Who is driving #populationhealth

What is population health management anyway? The short answer is, it depends on who you ask. There are many players in the population health space right now and their differing approaches and agendas are driving the confusion.

Why the sudden interest? In the US, healthcare is beginning a gradual change from its current focus on treating a single disease to helping whole people maximize their state of health and well being, and ultimately to helping whole groups of people be their healthiest. To do that we must improve the health status of people across the entire health spectrum, from preventing disease, through early disease detection, to managing the consequences of disease.

To help you understand the many drivers of interest in population health management, I created this diagram.

This diagram isn’t meant to add to your confusion but to explain some of the cause of the confusion. Let’s start on the right side of this slide, and I’ll describe each of the drivers and a little of their role.

So the many different drivers with their different goals is the reason you hear so many different definitions and buzzwords associated with population health management. These represent different pieces of the population health management puzzle. And organizations are choosing to focus on different parts of the puzzle as they approach population health management.

 

If you’d like to learn more about these drivers, you can download a free copy of the chart of Drivers of Interest in Population Health with links to the driver organizations and some of their resources.

TheEvidenceDoc 2016

 

#Wholecare for #PopulationHealth Management

If you are in healthcare, you are aware that population health management is a very popular buzzword right now.  Search for videos on Population Health Management on You Tube and you’ll find 38,000 to watch; search for #populationhealth on Twitter and you’ll have plenty to read.

So the phrase is hot. But what does it mean? Do you know? I share a guest blog on the Primaris website next week that will explain some of the source of confusion.

Why does population health management seem so confusing? The short answer is that there are many drivers of interest with different short term goals.
— TheEvidenceDoc

With different drivers and goals, you will hear different terms and buzzwords - words like:

  • prevention
  • risk prediction
  • risk management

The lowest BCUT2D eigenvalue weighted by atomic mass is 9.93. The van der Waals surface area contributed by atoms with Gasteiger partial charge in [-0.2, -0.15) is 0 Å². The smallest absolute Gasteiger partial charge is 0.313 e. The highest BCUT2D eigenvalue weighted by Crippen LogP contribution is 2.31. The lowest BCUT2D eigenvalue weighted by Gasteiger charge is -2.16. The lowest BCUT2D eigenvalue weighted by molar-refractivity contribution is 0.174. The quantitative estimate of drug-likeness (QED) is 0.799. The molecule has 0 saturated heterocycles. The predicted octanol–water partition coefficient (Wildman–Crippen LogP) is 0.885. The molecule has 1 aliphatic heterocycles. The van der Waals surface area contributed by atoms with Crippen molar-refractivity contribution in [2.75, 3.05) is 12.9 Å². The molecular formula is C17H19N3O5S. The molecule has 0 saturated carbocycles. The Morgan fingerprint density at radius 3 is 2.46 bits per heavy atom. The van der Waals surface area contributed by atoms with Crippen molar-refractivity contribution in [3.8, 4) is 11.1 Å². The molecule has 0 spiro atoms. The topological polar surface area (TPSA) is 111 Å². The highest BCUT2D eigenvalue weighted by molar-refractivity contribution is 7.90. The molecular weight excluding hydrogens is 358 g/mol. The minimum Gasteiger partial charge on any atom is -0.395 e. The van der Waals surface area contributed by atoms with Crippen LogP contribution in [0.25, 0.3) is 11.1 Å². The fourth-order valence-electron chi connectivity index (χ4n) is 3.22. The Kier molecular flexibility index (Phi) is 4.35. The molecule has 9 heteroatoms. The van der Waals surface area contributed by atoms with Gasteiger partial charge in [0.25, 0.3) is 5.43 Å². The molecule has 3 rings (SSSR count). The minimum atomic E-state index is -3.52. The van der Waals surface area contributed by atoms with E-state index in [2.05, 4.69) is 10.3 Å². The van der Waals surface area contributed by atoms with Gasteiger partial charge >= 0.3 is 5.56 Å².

• disease management
  • care coordination

These buzzwords represent different pieces of the population health management puzzle.

But instead of examining the pieces of population health management, let’s look at the whole. In the US the change in focus to population health will be a gradual change in how we will plan for and deliver care. Some will say this is a radical change.

This change is from our current care focus on treating a single disease to helping whole people maximize their state of health and well being, and to helping whole groups of people to be their healthiest.

This change is from our current care focus on treating a single disease to helping whole people maximize their state of health and well being, and to helping whole groups of people to be their healthiest.

We’ll move from treating the diabetic in room 11, to helping Mrs. Smith be her healthiest, to ultimately improving the health status of all the citizens of Healthy Town, USA or however we define our service reach or population.

This movement will require a new approach in healthcare delivery, because caring for whole patients and whole populations requires whole care.
— TheEvidenceDoc

Whole care is more than just treating one disease at a time. And it’s also more than coordinating care for a patient with multi-morbidities. It’s about providing complete care through the spectrum of health.

In public health, we’ve traditionally divided the stages into:

o   preventing disease before it starts

o   screening to find early signs of disease before the person is aware they have disease as well as prompt diagnosis when symptoms do appear

o   and finally, to provide care that treats as well as manages the complications of disease.

These categories of primary, secondary, and tertiary prevention cover the spectrum of care.

Primary prevention has been somewhat neglected in clinical settings. The most common primary prevention activity in clinics is the delivery of immunizations. There are other primary prevention activities people can engage in like exercise and healthy diet, but social actions like education and jobs and sanitation also help people stay well.

Secondary prevention is the early detection of disease to intervene before it has an impact on a person’s life. These activities are often labeled as prevention in the health care system, activities like mammography and colonoscopy. But because they don’t prevent the disease, just find it early, they are technically secondary forms of prevention. Their goal is to find the disease early enough to prevent the pain and suffering of advanced disease and to sometimes offer cure.

Tertiary prevention is where healthcare in the US has focused and excelled. It seeks to delay the progression of disease and manage its consequences.

The whole care of population health management will cover this whole spectrum, keeping people as healthy as they can be and minimizing the consequences of any disease they develop.